Go­ing for ( 14k) gold

> This prac­ti­cal pair is set­ting things straight in the fash­ion ac­ces­sory seg­ment

The Sun (Malaysia) - - FASHION - BY RACHEL LAW

PRAC­TI­CAL and pretty don’t typ­i­cally ex­ist side by side. But there’s a new kid on the jewellery block prov­ing oth­er­wise. The Straits Fin­ery (TSF)’s Amira Ya­haya and Foo Chia Ch­ern are bridg­ing a gap in the lo­cal mar­ket that’s torn be­tween ex­treme ends of the jewellery spec­trum – posh ver­sus cos­tume ac­ces­sories – by in­tro­duc­ing min­i­mal­ist rings, ear­rings and neck­laces made with the un­pop­u­lar 14-carat gold.

Un­pop­u­lar here at least, as most Malaysians would de­mand for 22k or at least 18k gold for its in­vest­ment value. How­ever high­er­carat gold does not fit the bill for Amira and Foo as it is softer and yel­lower. 14k gold, on the other hand, is able to ful­fill TSF’s de­sign philoso­phies, possess­ing Forbes.

In a sign of her longevity in the in­dus­try, Moss re­cently mod­elled for Calvin Klein – more than two decades af­ter she was first pho­tographed for the com­pany.

She shot to fame in the 1990s and was swiftly la­belled the epit­ome of “heroin chic” – a fash­ion trend blamed for glam­or­is­ing drugs and anorexia.

De­spite a string of scan­dals – in­clud­ing pho­to­graphs al­legedly show­ing her tak­ing co­caine – Moss’s im­age has sur­vived each episode un­scathed.

She is adored by fash­ion bible Vogue, adorn­ing its cover dozens of times and serv­ing as con­tribut­ing ed­i­tor for Bri­tish Vogue in 2014.

While mod­el­ling for the world’s ma­jor fash­ion houses such as Ver­sace and Yves Saint Lau­rent, Moss has also signed up with high street make-up brand Rim­mel and col­lab­o­rated with Top­shop. the abil­ity to en­dure daily wear and tear, while ex­ud­ing a mod­ern aes­thetic that goes with any getup, what­ever the oc­ca­sion. “The colour is very mel­low for 14k, but what makes it es­pe­cially good for our jewellery is that it’s ex­tremely hardy be­cause it’s only 58% gold and the rest is al­loy. They won’t bend even though our pieces are so fine,” ex­plained Foo, who’s the de­sign lead. Chim­ing in on 14k gold’s dura­bil­ity, co-founder Amira said, “We have a cus­tomer who doesn’t take her ring off when she’s wash­ing the dishes! And the ring’s OK be­cause it doesn’t get in the way nor does it tar­nish, and it’s so flat that it sits com­fort­ably against the skin.” This Novem­ber, TSF (www.thes­traits­fin­ery.com) will be un­veil­ing a new batch of na­ture-in­flu­enced de­signs to com­ple­ment its Essentials and Luna Col­lec­tions. theSun met the ar­tic­u­late and prag­matic duo over cof­fee to un­earth their in­spi­ra­tion and vi­sion for this five-month-old start-up.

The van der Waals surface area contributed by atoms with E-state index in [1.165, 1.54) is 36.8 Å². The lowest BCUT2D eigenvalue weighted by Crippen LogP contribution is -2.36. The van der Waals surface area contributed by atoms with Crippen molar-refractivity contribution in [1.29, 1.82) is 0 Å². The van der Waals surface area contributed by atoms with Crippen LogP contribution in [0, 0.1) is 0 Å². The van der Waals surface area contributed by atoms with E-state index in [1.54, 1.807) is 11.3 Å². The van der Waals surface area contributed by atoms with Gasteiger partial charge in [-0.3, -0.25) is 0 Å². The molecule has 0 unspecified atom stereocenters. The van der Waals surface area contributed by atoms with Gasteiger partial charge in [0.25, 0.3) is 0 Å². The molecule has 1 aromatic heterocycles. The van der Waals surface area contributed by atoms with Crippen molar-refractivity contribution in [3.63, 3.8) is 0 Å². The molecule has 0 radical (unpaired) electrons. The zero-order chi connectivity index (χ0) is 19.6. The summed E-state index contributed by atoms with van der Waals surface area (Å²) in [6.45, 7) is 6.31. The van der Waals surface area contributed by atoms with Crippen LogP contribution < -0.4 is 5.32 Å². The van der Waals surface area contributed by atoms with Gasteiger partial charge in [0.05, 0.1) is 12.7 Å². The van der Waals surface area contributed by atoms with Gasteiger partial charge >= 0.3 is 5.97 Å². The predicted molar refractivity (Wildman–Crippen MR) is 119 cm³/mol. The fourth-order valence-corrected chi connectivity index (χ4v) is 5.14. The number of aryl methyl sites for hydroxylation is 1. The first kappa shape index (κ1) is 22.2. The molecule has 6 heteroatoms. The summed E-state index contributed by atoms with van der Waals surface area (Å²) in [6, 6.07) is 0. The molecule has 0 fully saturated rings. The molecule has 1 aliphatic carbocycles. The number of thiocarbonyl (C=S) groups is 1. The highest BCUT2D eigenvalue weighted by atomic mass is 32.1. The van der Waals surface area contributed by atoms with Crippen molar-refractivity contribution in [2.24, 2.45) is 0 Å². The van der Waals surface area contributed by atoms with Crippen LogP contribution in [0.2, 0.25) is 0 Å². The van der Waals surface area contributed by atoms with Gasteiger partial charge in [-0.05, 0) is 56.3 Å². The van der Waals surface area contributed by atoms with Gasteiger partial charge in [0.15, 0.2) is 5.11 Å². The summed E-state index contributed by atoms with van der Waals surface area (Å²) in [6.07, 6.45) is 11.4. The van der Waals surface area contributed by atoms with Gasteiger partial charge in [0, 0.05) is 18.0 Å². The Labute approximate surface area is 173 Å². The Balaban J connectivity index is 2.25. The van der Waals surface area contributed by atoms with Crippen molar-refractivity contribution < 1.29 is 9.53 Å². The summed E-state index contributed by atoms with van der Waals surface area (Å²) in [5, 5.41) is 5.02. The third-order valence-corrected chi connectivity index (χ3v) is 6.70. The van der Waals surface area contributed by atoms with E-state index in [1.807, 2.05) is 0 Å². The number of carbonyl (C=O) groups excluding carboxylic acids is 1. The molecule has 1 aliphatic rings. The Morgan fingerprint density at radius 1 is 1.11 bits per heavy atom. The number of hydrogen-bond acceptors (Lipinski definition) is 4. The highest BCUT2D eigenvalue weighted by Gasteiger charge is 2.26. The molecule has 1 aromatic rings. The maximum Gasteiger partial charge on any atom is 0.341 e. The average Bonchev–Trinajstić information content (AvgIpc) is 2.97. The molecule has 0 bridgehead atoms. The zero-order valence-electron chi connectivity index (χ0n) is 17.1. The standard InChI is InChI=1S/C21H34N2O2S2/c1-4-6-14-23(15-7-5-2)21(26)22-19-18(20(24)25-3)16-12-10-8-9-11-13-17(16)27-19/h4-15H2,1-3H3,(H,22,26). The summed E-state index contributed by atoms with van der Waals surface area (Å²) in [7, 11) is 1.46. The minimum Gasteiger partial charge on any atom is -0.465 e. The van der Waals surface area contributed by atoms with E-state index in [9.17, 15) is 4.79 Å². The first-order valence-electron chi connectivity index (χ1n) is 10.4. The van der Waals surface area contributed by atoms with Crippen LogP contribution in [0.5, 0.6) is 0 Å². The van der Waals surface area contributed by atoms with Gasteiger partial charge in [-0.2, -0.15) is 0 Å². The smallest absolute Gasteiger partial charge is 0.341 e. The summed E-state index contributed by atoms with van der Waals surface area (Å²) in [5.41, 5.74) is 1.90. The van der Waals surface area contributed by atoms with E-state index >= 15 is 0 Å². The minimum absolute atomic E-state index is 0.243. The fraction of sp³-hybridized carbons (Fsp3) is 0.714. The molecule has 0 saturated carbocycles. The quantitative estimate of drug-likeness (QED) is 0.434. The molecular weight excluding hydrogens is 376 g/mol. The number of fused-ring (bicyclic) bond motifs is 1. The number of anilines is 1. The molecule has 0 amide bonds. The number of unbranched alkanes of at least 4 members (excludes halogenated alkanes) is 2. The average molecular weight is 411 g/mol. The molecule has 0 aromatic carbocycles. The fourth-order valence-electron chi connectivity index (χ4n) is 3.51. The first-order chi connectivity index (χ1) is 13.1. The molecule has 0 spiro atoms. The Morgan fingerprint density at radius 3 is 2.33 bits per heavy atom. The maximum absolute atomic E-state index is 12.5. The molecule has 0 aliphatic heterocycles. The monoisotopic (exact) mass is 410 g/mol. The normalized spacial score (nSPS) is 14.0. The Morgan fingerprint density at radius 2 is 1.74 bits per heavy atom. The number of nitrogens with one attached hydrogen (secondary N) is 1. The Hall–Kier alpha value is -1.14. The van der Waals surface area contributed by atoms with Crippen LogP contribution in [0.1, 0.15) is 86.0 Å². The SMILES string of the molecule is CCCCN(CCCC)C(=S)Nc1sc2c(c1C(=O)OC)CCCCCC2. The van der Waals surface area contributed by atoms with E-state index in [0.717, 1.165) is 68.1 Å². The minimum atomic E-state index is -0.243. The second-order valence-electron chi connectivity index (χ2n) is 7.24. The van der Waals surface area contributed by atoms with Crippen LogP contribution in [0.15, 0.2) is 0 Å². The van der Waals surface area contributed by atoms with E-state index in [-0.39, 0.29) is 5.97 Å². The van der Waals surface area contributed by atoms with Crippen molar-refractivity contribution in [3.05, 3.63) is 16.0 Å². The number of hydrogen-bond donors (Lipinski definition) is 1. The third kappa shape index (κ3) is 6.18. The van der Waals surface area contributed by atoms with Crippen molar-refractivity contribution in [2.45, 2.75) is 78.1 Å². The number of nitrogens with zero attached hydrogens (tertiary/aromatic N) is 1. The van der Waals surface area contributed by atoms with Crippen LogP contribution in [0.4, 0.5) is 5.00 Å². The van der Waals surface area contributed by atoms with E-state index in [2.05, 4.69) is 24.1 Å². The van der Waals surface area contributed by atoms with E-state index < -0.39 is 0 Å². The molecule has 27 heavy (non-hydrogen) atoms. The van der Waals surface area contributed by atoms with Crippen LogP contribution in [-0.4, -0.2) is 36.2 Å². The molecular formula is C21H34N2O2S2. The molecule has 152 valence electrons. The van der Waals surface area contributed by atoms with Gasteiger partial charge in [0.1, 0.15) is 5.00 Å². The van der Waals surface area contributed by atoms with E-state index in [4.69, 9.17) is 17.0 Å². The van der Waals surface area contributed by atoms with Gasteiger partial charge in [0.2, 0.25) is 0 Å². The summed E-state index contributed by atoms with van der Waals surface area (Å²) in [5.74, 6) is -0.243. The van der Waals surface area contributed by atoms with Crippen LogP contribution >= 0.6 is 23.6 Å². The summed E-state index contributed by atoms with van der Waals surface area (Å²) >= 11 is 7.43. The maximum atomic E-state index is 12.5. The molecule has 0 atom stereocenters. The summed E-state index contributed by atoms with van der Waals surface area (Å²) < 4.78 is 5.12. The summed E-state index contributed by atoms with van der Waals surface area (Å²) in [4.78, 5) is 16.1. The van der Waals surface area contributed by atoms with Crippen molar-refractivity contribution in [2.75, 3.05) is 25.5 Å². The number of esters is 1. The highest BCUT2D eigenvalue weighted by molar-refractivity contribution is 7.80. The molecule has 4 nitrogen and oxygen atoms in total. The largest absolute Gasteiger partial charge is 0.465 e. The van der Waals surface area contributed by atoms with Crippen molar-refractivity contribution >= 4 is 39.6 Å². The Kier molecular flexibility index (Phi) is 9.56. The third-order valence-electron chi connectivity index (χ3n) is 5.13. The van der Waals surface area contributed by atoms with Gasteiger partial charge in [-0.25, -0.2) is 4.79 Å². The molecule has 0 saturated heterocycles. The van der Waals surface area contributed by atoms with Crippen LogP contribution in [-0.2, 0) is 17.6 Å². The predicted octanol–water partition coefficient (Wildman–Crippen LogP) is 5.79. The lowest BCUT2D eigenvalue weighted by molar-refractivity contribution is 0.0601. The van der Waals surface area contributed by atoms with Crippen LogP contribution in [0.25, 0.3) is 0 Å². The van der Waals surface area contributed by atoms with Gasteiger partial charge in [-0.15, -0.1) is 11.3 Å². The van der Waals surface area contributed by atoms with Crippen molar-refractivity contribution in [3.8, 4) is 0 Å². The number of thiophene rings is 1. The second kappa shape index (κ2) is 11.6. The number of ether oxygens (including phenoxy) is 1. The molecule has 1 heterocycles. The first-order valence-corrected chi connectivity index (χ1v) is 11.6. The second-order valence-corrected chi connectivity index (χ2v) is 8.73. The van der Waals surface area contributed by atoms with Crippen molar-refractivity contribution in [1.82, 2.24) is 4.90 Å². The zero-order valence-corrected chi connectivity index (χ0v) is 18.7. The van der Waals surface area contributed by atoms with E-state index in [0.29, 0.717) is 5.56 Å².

Why, of all pos­si­bil­i­ties, did you choose to ex­plore jewellery? Amira: We’ve al­ways loved ac­ces­sories and jewellery, but they’re not nec­es­sar­ily wear­able ev­ery­day. As one ma­tures, you try and stream­line your looks. Al­most ev­ery­one has a go-to uni­form or out­fit, but not so much with jewellery. Foo: Real jewellery here is very in­ac­ces­si­ble in terms of pric­ing, and be­cause there’s lots of di­a­monds and pre­cious stones, you don’t feel par­tic­u­larly safe wear­ing them. You also don’t want to bling up when you go to the of­fice. A: Pro­fes­sional women gen­er­ally don’t want to be os­ten­ta­tious. It’s al­ready tough in the work­place, why do you want to make dress­ing up com­pli­cated? Even tai tais don’t want be showy on a day-to-day ba­sis, so they end up buy­ing cos­tume or high-end jewellery. There’s no mid­dle ground.

Tell us about The Straits Fin­ery’s ap­proach to ringstack­ing. F: Stack­ing rings has al­ways been pop­u­lar, but I’ve also found that a lot of rings don’t really stack – you wear it on one fin­ger, then a midi ring on an­other. So we wanted to make it pos­si­ble with a co­he­sive de­sign in­stead of hap­haz­ard stack­ing.

The man­u­fac­tur­ing process was a big learn­ing curve be­cause the gold- and sil­ver­smiths had to craft the rings so that they fit ex­actly – in mil­lime­tres – with three other pieces. It was chal­leng­ing as op­posed to mak­ing a sin­gle ring. A: You can ei­ther wear them sep­a­rately, or stack them which­ever way you want to. It gives ver­sa­til­ity to the wearer to change her look through­out the day.

How has the re­cep­tion been to­wards TSF’s min­i­mal­ist ap­proach to jewellery? A: I’ve been told that we de­sign with prac­ti­cal­ity, which strangely has led a lot of men to un­der­stand the con­cept and pick it up eas­ily. I’ve had male friends who have point-blank said, “I’ll never buy my wife jewellery but I might con­sider yours be­cause it has a prac­ti­cal, func­tional value as op­posed to just be­ing... fluff.” F: When we’re at bazaars, men would be the ones drag­ging their girl­friends and wives to see our jewellery. To them, it’s LEGO for women and it’s easy to un­der­stand be­cause it’s not com­pli­cated with di­a­monds.

The pric­ing is also ac­ces­si­ble, so it’s an easy pur­chase and they can buy an­other next time to match the first.

Lastly, how about a teaser for TSF’s up­com­ing col­lec­tion? A: It’s in­spired by the short breaks you take out of the city – it’s not even trav­els to far­away lands. Ch­ern and I found the same shapes and themes when she went to the beach and I went cav­ing, and we de­cided those are lovely to work with. F: There’s a pat­tern through­out na­ture. I don’t think we strayed too far from the cur­rent col­lec­tions so it’s more or less seam­less. The whole idea is still be able to mix and match be­tween col­lec­tions. A: And about styling with ease, but do­ing it with a cer­tain el­e­ment of your­self. We’re ad­ding more ear­rings this time, as we started out fo­cus­ing on stack­ing rings.


Amira (left) is a free­lance mar­ket re­searcher, while Foo is a mother of one and a for­mer copy­writer.

Kate Moss.

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